Some observers, though, wonder whether a glitzy building whose granite lobby is dominated by a three-ton Jeff Koons sculpture of a red rabbit might have the opposite of its intended effect: Will IBM's presence turn the area into what young techies don't want?
"These companies were attracted for certain characteristics," Berman says. "In doing so, they build things that destroy the very things that they were attracted to. There's a tremendous irony in wanting to partake in the hip nature of a neighborhood and then importing a little bit of midtown."
"The IBM building was marketed as the commercial district coming south," adds Sara Romanoski, head of the East Village Community Coalition. "It clearly stands out. They want to be in this place for a reason. So we hope they respect the qualities that attracted them here."
A short walk down Broadway from Astor Place, 9 Bleecker Street is emblematic of where the neighborhood has been — and where it's headed. Known since 2007 as the Yippie Museum Café, the rundown four-story former Yippie headquarters also hosted meetings of the National AIDS Brigade and Occupy Wall Street and was a major catalyst in the marijuana-legalization movement.
On January 17, after a judge placed the building in foreclosure, volunteers were busy moving underground newspapers, placards, and other memorabilia accumulated over a half-century of countercultural insurgency into a cramped storage unit. Alice Torbush, who was living upstairs, packed up her possessions, as well those belonging to Dana Beal, who was serving time in a Nebraska jail on a marijuana-trafficking charge.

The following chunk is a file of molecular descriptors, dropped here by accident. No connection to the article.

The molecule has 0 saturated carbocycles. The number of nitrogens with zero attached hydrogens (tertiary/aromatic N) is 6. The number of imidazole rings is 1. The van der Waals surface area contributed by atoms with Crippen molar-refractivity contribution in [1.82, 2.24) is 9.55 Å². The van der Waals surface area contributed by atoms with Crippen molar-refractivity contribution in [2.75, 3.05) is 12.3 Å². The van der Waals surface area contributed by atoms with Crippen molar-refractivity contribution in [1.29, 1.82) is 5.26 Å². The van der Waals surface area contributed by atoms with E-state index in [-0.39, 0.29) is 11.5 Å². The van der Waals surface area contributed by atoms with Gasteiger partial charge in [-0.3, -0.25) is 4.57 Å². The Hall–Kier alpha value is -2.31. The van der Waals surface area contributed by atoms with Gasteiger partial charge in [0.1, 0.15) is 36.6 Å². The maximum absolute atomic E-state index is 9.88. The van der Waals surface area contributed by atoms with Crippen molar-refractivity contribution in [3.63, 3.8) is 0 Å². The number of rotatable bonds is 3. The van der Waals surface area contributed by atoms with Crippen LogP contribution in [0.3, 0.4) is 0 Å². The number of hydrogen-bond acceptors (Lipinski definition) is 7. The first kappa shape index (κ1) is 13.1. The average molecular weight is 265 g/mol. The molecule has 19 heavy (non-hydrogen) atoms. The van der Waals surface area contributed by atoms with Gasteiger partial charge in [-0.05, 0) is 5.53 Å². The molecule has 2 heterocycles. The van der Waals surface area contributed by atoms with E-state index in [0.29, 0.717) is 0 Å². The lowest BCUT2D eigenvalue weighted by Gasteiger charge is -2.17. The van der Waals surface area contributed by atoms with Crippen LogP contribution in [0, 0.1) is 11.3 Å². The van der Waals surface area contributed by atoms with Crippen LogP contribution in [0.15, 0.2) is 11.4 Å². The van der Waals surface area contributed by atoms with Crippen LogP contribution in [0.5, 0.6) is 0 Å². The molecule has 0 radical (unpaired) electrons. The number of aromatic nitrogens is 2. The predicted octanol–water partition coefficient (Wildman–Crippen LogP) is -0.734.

Beal was soon to be paroled, but he harbors no illusions that the world hasn't changed. "Dana was aware of the area's gentrification," Noah Potter, Beal's lawyer contesting the foreclosure, tells the Voice. "It certainly played a part in the pressure on people who were not looking to maximize the space for commercial purposes."
Even as Potter continues to battle on the legal front, the Corcoran Group has already begun marketing 9 Bleecker as "old world charm ready for a new world establishment" — at $25,000 a month.
For Astor Place and its environs, the handwriting has long been on the wall. Unlike San Francisco, where protestors pelted rocks at Google's commuter buses, there have been no demonstrations against the glittering newcomers to Astor Place. Most anti-gentrification protesters have been priced out of the area. In the wake of the 1988 Tompkins Square Park riot, then-Mayor David Dinkins closed the park and upgraded it. Since then, buildings that once bore "Die yuppie scum" graffiti have been torn down or renovated. Today the starting price for studios in a new condo tower is $850,000 ($2.49 million for a two-bedroom penthouse). For $3,370 a month, you can rent a modest studio in the building where actress Anne Hathaway lived.